Spark Grant in ALS sparks $2M award from NIH
The Mayfield Education & Research Foundation is pleased to announce that John MacLennan, PhD, has been awarded a $2 million, 5-year grant from the National Institutes of Health (NIH) for research in amyotrophic lateral sclerosis (ALS). The research award, a prestigious R01 grant, was awarded for Dr. MacLennan's research in gene therapy that targets muscle ciliary neurotrophic factor signaling.
Dr. MacLennan received the Mayfield Foundation's Starr Family Spark Grant in ALS Research, a $50,000 award, in 2017. Dr. MacLennan used those funds to gather preliminary data that helped him secure two additional, smaller grants and, ultimately, the major R01 grant.
An associate professor in the Department of Pharmacology and Systems Physiology at the University of Cincinnati College of Medicine, Dr. MacLennan has made discoveries that suggest that muscle ciliary neurotrophic factor receptor α (CNTFRα) naturally inhibits ALS. He postulates that increasing muscle CNTFRα could serve as a broadly effective ALS treatment without side effects.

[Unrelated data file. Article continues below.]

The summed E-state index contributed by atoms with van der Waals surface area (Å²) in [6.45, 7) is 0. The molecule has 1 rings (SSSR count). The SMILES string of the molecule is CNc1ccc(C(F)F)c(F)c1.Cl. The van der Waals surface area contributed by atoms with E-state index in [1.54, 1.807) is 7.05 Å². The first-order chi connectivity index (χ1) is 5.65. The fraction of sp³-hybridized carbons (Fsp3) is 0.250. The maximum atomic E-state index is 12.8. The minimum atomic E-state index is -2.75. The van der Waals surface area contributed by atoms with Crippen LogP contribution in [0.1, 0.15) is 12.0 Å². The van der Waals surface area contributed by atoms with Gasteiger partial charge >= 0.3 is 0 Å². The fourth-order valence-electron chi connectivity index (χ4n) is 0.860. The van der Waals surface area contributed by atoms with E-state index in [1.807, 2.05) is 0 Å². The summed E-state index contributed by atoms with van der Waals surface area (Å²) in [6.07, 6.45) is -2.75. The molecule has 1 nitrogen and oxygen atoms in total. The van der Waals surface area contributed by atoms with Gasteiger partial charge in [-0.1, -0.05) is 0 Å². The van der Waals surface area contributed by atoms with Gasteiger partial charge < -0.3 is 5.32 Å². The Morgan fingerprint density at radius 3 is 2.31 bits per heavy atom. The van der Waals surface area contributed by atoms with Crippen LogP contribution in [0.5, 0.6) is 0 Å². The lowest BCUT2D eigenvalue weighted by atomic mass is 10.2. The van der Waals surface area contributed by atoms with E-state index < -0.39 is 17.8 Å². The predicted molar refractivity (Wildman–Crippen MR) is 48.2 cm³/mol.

His discoveries also suggest that the treatment could start late in the disease process, as is required in humans, given ALS's late diagnosis. Moreover, development of the treatment for clinical use will not depend on the very difficult identification of the many different potential causes of ALS.
Dr. MacLennan's R01 application scored in the 5th percentile at NIH, which funded all grants up to the 16th percentile. The grant will further Dr. MacLennan's goal of readying new treatments for clinical trials in patients with ALS.
Dr. MacLennan's research has a national scope, with collaborators at the University of North Carolina at Chapel Hill and the University of Kentucky. He is the third Mayfield Foundation awardee to parlay a pilot grant into a million-dollar federal award. The others are Jed Hartings, PhD, a neurotrauma researcher, and Atsuo Sasaki, PhD, who studies brain cancer.
Dr. MacLennan thanked the Mayfield Foundation for the critical help it provided "when it was needed most."
The Starr Family Spark Grant in ALS Research was established in 2014 in honor of William Starr, who succumbed to ALS in 2015.